Yuan first became famous when a series of video recordings of his lessons were posted to the Internet and attracted a large following. His pugnacious, sometimes acrid comments about Chinese history, especially the late leader Mao Zedong and the Cultural Revolution strike a chord with many people who feel bitter about the past era or unsatisfied with the status quo. After Yuan became well known, he was invited to appear on CCTV's Lecture Room, a program which is usually reserved for prominent professors and established scholars. He also got a book deal.

After looking through the footage of his lessons that are still available online, my impression is that what Yuan has to say is interesting, but what is most interesting is that he uses his teaching job as a channel to disseminate an alternative view of history. He is one of the new breed of Chinese teachers who start to make classroom their soapbox, leaving behind their traditional social role of helping kids to swallow down the doctrines without much reflection. Don't all parents send their kids to school expecting them to get good grades to go to good universities? But the loony who compares Chairman Mao's reign to Hilter's Germany and Stalin's Russian seems just want to turn them into rebels.

Yuan's flair for language, comparable with a xiangsheng (Chinese stand up comedy) actor's is probably the thing that saves him from his not so convincing assertions. After all, what he says is not really original: His views are held by many revisionists or rightists who are pro free market, and pro individual rights, with a nationalist streak when it comes to China's relationship with Japan. That said, for students who don't get much exposure to real political arguments, Yuan opens an exciting world where establishment views can be doubted.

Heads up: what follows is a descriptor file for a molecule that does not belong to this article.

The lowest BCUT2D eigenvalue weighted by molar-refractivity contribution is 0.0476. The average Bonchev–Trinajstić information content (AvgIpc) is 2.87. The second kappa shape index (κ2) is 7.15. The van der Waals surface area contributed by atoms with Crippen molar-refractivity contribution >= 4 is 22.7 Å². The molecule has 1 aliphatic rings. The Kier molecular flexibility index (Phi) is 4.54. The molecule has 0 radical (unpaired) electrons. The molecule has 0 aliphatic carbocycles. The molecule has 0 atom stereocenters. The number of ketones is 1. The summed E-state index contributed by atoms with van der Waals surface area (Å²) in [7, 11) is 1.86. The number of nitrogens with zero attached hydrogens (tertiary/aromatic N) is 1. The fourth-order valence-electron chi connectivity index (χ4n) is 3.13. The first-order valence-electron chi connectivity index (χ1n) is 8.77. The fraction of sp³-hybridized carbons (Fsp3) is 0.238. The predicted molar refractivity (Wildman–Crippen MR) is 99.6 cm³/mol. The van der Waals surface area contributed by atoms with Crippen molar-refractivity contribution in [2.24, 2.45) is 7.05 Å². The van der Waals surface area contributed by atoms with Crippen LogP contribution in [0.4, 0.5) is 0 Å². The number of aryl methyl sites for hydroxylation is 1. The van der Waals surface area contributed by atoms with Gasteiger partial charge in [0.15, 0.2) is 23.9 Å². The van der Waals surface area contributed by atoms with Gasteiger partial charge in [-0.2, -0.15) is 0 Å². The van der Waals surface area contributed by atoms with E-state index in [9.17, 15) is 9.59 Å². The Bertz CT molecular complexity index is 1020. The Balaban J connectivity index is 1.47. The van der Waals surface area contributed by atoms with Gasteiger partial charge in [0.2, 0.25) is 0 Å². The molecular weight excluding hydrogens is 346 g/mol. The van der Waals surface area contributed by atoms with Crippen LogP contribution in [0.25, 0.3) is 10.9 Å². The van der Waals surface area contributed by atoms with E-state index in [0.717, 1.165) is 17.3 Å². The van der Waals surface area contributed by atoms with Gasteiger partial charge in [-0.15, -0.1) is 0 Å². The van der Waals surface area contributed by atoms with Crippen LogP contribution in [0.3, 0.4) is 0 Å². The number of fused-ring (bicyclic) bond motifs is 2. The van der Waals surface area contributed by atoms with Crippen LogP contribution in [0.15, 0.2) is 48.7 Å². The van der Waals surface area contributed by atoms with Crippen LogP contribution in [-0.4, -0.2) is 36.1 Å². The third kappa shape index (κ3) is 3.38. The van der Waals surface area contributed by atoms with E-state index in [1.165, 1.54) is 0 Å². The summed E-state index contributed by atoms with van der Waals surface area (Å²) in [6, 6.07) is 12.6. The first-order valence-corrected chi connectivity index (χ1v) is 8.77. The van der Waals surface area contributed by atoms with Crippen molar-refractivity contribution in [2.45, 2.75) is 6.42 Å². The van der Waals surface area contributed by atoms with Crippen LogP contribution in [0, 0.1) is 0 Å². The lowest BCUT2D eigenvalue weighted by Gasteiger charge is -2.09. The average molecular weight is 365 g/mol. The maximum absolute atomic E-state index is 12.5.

There is no shortage of dissenting voices even inside China, but most are either dissidents who don't get much space to spread their views or anonymous online commentators. Though it is still a political taboo, talking about Chairman Mao and the Cultural Revolution is quite common among the Chinese people: As long as you keep the audience small enough, it is allowed. But it's a different matter when you express your opinions in a video which is viewed by tens of thousands.

Yuan's choice of using Internet video as medium to reach out to a wider audience, his high-profile defiance leads many to lavish praises on him for his courage to ‘speak the truth’. In today's China, either one argues that Mao was a great leader, or otherwise, a devil, he should have no difficulty to find his own camp. Usually praising Mao is a sign of someone who sucks up to the government while reviling Mao establishes a person as having a superior moral compass, at least to a certain part of the population.

Did Yuan Tengfei want to martyr himself to be a hero? Or is he too stupid to be aware of the risks? Yuan recently stated that it was not his intention to publish the video and what he expressed in the video was years ago and looking back from his current perspective, not very mature. He even pleaded for more privacy, arguing that what is done in a high school classroom should go no further. Presumably, he didn’t anticipate eventually the video would get him.

Then how did the video get out? Yuan himself didn’t make it clear but many believe Yuan was back-stabbed by his publisher, who released some of the more controversial clips after their book deal went awry. And the reprisal seems work quite well: aside from the Internet outrage, the school Yuan taught already received complaints from people of weight. Yuan is reportedly ‘under pressure’ according to his lawyer. Yuan Tengfei, by now must have a better idea what game he is playing, probably have drawn a lesson from his own piece of history: controversy makes you famous, but there is a line you cannot cross; and when you figure out where it is, it is usually too late.